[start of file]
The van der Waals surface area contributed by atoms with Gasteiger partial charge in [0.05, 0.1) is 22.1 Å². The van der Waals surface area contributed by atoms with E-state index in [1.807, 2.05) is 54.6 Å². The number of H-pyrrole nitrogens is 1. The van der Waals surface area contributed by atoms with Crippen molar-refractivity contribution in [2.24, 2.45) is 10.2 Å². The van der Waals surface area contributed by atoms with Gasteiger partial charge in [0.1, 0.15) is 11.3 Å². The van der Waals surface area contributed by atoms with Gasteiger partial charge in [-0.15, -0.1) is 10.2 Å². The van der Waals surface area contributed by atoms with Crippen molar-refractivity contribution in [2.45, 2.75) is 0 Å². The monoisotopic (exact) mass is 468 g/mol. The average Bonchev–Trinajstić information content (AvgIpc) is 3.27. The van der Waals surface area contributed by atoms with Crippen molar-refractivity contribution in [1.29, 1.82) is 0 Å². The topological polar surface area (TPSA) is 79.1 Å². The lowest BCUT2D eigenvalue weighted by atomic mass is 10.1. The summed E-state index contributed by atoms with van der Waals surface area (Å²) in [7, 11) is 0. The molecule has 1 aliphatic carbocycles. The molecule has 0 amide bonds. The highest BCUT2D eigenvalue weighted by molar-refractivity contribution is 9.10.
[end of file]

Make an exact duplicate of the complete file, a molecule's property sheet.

The van der Waals surface area contributed by atoms with Gasteiger partial charge in [0.05, 0.1) is 22.1 Å². The van der Waals surface area contributed by atoms with E-state index in [1.807, 2.05) is 54.6 Å². The number of H-pyrrole nitrogens is 1. The van der Waals surface area contributed by atoms with Crippen molar-refractivity contribution in [2.24, 2.45) is 10.2 Å². The van der Waals surface area contributed by atoms with Gasteiger partial charge in [0.1, 0.15) is 11.3 Å². The van der Waals surface area contributed by atoms with Gasteiger partial charge in [-0.15, -0.1) is 10.2 Å². The van der Waals surface area contributed by atoms with Crippen molar-refractivity contribution in [2.45, 2.75) is 0 Å². The monoisotopic (exact) mass is 468 g/mol. The average Bonchev–Trinajstić information content (AvgIpc) is 3.27. The van der Waals surface area contributed by atoms with Crippen molar-refractivity contribution in [1.29, 1.82) is 0 Å². The topological polar surface area (TPSA) is 79.1 Å². The lowest BCUT2D eigenvalue weighted by atomic mass is 10.1. The summed E-state index contributed by atoms with van der Waals surface area (Å²) in [7, 11) is 0. The molecule has 1 aliphatic carbocycles. The molecule has 0 amide bonds. The highest BCUT2D eigenvalue weighted by molar-refractivity contribution is 9.10.